4.3.1. Using Options on the Command Line
Program options specified on the command line follow these
Options are given after the command name.
An option argument begins with one dash or two dashes,
depending on whether it has a short name or a long name.
Many options have both forms. For example,
--help are the
short and long forms of the option that instructs a MySQL
program to display a help message.
Option names are case sensitive.
-V are both legal and have different
meanings. (They are the corresponding short forms of the
Some options take a value following the option name. For
-h localhost or
--host=localhost indicate the MySQL server
host to a client program. The option value tells the program
the name of the host where the MySQL server is running.
For a long option that takes a value, separate the option
name and the value by an ‘
sign. For a short option that takes a value, the option
value can immediately follow the option letter, or there can
be a space between:
-h localhost are equivalent. An exception
to this rule is the option for specifying your MySQL
password. This option can be given in long form as
--password. In the latter case (with
no password value given), the program prompts you for the
password. The password option also may be given in short
-p or as
-p. However, for the short form, if the
password value is given, it must follow the option letter
with no intervening space. The reason
for this is that if a space follows the option letter, the
program has no way to tell whether a following argument is
supposed to be the password value or some other kind of
argument. Consequently, the following two commands have two
completely different meanings:
mysql -p test
The first command instructs mysql to use
a password value of
test, but specifies
no default database. The second instructs
mysql to prompt for the password value
and to use
test as the default database.
Some options control behavior that can be turned on or off. For
example, the mysql client supports a
--column-names option that determines whether
or not to display a row of column names at the beginning of
query results. By default, this option is enabled. However, you
may want to disable it in some instances, such as when sending
the output of mysql into another program that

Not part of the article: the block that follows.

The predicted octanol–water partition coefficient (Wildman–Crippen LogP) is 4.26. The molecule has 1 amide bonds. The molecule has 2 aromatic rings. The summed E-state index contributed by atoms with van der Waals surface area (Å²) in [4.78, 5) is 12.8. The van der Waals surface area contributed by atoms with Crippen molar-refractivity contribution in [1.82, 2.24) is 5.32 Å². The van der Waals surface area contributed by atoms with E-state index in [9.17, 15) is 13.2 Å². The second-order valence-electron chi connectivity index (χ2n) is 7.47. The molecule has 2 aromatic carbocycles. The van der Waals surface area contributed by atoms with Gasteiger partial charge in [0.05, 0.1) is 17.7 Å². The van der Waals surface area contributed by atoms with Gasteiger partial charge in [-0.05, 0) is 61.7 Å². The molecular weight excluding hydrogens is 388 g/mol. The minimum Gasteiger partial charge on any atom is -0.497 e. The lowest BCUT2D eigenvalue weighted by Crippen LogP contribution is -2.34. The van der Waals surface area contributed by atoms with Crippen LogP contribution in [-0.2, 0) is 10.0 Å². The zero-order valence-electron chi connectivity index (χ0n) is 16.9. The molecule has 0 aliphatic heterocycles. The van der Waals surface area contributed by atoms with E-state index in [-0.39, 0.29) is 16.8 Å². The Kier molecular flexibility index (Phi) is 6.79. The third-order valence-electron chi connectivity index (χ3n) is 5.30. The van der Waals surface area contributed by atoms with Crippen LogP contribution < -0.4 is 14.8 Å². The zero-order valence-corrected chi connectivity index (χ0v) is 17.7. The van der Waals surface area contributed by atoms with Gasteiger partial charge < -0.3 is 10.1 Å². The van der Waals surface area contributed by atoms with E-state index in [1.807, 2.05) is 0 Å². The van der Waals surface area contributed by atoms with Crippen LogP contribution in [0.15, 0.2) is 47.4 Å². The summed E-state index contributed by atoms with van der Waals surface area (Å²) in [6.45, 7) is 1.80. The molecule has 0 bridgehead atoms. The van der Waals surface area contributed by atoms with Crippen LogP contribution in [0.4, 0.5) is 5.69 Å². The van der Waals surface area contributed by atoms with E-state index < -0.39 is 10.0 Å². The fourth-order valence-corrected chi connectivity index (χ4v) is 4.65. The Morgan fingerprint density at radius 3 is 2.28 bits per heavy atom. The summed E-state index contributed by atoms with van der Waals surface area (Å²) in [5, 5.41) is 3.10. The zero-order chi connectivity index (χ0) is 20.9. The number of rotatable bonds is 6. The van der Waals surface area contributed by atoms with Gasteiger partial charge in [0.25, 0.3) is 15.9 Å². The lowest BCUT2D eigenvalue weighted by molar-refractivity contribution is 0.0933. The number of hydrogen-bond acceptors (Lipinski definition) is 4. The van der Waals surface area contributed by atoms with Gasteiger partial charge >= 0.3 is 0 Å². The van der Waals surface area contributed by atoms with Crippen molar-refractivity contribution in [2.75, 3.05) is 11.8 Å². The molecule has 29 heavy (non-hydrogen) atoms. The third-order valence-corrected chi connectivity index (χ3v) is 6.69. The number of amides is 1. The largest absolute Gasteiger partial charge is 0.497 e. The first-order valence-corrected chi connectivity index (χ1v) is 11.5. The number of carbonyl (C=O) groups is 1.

expects to see only data and not an initial header line.
To disable column names, you can specify the option using any of
prefixes and the
=0 suffix all have the same
effect: They turn the option off.
The “enabled” form of the option may be specified
in any of these ways:
If an option is prefixed by
--loose, a program
does not exit with an error if it does not recognize the option,
but instead issues only a warning:
mysql: WARNING: unknown option '--no-such-option'
--loose prefix can be useful when you run
programs from multiple installations of MySQL on the same
machine and list options in an option file, An option that may
not be recognized by all versions of a program can be given
--loose prefix (or
loose in an option file). Versions of the
program that recognize the option process it normally, and
versions that do not recognize it issue a warning and ignore it.
Another option that may occasionally be useful with
mysql is the
-e option, which can be used to pass SQL
statements to the server. The statements must be enclosed by
single or double quotation marks. If you wish to use quoted
values within a statement, you should use double quotes for the
statement, and single quotes for any quoted values within the
statement. When this option is used, mysql
executes the statements and exits.
For example, you can use the following command to obtain a list
of user accounts:
mysql -u root -p --execute="SELECT User, Host FROM user" mysql
| User | Host |
| | gigan |
| root | gigan |
| | localhost |
| jon | localhost |
| root | localhost |
Note that the long form (
--execute) must be
followed by an equals sign (
In the preceding example, the name of the
mysql database was passed as a separate
argument. However, the same statement could have been executed
using this command, which specifies no default database:
mysql -u root -p --execute="SELECT User, Host FROM mysql.user"
Multiple SQL statements may be passed on the command line,
separated by semicolons:
mysql -u root -p -e "SELECT VERSION();SELECT NOW()"
| VERSION() |
| 5.1.5-alpha-log |
| NOW() |
| 2006-01-05 21:19:04 |
-e option may
also be used to pass commands in an analogous fashion to the
ndb_mgm management client for MySQL Cluster.
See Section 16.3.6, “Safe Shutdown and Restart”, for an example.